Abbreviations: BMI = body mass index; CPAP = continuous positive airway pressure; ODI = oxygen desaturation index; ODI4% = oxygen desaturation index of ≥ 4%; ODI4%< 5 = oxygen desaturation index of ≥ 4% with less than five desaturations per hour; ODI4%≥ 5 = oxygen desaturation index of ≥ 4% with five or more desaturations per hour; OSA = obstructive sleep apnea; PACU = postanesthesia care unit; SDB = sleep-disordered breathing; T90% = time spent with an oxygen saturation of < 90%

The authors have reported to the ACCP that no significant conflicts of interest exist with any companies/organizations whose products or services may be discussed in this article.

Table Graphic Jump Location
Table 1. Demographics and Clinical Characteristics of the Study Patients*
* 

Values are given as No. (% of ODI group), unless otherwise indicated. MI = myocardial infarction; ESRD = end-stage renal disease.

 

Smoking status could not be obtained for several patients; the analysis was performed only on the 152 patients with an available smoking history.

 

Current or previous smoker.

Table Graphic Jump Location
Table 2. Demographics*
* 

Values are given as the mean ± SD or %, unless otherwise indicated. NS = not significant.

Table Graphic Jump Location
Table 3. Categories of Surgery*
* 

Values are given as No. (% of ODI group), unless otherwise indicated. ENT = ear, nose, and throat; UPPP = uvulopalatopharyngoplasty.

Figure Jump LinkFigure 1. Tabulation of the types of complications based on ODI grouping. A higher number of complications occurred in patients with an ODI4%≥5, the majority of which were respiratory or cardiovascular in nature.Grahic Jump Location
Table Graphic Jump Location
Table 4. Patients With Adverse Events*
* 

F = female; M = male; BPAP = bilevel positive airway pressure. See Table 1 for abbreviation not used in the text.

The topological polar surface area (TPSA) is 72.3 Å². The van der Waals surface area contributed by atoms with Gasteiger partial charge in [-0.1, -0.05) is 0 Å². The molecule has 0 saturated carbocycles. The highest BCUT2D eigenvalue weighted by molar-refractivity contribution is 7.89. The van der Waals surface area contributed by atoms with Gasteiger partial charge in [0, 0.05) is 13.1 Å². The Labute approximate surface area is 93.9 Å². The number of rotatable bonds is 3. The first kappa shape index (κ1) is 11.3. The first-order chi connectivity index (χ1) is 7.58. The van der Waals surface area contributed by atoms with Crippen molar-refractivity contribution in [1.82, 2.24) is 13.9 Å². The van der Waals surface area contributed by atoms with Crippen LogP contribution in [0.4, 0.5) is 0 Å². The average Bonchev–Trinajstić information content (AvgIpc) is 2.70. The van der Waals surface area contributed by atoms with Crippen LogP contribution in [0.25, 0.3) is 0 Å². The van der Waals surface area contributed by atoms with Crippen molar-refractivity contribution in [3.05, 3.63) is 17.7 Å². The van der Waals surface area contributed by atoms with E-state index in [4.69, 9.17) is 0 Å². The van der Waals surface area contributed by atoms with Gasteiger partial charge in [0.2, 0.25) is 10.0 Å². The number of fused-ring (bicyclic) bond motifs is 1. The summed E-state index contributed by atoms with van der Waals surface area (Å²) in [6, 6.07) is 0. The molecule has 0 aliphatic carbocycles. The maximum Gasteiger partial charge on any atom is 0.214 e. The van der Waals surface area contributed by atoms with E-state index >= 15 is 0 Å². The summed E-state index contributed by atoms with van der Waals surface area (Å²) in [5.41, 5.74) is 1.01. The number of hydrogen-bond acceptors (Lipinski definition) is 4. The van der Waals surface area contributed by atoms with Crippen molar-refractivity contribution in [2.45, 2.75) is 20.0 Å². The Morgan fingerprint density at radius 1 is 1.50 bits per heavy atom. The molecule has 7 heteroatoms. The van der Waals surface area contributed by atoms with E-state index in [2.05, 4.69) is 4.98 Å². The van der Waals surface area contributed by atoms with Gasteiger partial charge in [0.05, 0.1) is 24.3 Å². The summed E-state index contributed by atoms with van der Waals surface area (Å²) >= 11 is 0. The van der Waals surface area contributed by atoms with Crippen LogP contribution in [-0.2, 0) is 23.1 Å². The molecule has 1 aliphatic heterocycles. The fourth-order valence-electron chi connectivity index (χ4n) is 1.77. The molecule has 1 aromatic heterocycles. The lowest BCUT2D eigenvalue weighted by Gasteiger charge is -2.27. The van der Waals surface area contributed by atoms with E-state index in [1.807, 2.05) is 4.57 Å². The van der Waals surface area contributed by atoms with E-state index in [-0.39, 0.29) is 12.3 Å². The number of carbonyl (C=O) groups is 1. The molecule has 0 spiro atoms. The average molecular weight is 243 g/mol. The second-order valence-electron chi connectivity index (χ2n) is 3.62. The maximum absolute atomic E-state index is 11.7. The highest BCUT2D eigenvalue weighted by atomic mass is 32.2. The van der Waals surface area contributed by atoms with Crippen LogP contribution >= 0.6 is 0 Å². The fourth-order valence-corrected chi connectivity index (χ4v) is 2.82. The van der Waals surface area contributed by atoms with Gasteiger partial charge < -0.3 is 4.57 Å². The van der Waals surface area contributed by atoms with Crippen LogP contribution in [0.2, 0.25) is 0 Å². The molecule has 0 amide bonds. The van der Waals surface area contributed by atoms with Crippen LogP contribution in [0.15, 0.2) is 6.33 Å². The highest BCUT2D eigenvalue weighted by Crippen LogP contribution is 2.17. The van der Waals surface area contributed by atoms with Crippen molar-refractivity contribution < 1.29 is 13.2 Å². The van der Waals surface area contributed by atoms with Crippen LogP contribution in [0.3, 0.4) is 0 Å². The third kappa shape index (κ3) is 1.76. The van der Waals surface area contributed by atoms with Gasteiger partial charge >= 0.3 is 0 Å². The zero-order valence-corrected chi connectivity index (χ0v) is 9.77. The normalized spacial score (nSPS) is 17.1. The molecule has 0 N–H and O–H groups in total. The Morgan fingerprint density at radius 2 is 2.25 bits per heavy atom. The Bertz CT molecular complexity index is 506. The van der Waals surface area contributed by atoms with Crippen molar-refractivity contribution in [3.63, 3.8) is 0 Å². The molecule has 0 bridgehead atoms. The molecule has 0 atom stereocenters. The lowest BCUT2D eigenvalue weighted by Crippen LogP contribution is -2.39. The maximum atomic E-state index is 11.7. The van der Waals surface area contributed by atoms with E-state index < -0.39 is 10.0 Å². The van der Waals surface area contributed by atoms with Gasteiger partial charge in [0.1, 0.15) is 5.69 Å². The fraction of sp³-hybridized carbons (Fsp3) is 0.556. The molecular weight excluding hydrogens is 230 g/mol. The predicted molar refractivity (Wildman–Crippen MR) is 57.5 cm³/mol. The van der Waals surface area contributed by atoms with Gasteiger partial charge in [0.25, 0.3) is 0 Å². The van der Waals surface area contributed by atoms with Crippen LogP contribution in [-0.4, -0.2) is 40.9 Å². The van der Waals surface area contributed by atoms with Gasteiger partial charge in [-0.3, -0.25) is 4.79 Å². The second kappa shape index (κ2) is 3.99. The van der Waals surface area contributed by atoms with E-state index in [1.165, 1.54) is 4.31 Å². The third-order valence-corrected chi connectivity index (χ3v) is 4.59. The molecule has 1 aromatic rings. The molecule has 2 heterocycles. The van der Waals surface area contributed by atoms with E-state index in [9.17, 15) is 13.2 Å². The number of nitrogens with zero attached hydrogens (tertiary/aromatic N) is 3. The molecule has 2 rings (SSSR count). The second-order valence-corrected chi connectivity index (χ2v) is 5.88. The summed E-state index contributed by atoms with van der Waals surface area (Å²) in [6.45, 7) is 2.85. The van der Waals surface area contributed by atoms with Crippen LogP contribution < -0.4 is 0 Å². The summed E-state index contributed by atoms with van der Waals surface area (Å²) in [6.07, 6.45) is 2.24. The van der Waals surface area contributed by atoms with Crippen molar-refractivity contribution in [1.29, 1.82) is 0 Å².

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Figures

Figure Jump LinkFigure 1. Tabulation of the types of complications based on ODI grouping. A higher number of complications occurred in patients with an ODI4%≥5, the majority of which were respiratory or cardiovascular in nature.Grahic Jump Location

Tables

Table Graphic Jump Location
Table 1. Demographics and Clinical Characteristics of the Study Patients*
* 

Values are given as No. (% of ODI group), unless otherwise indicated. MI = myocardial infarction; ESRD = end-stage renal disease.

 

Smoking status could not be obtained for several patients; the analysis was performed only on the 152 patients with an available smoking history.

 

Current or previous smoker.

Table Graphic Jump Location
Table 2. Demographics*
* 

Values are given as the mean ± SD or %, unless otherwise indicated. NS = not significant.

Table Graphic Jump Location
Table 3. Categories of Surgery*
* 

Values are given as No. (% of ODI group), unless otherwise indicated. ENT = ear, nose, and throat; UPPP = uvulopalatopharyngoplasty.

Table Graphic Jump Location
Table 4. Patients With Adverse Events*
* 

F = female; M = male; BPAP = bilevel positive airway pressure. See Table 1 for abbreviation not used in the text.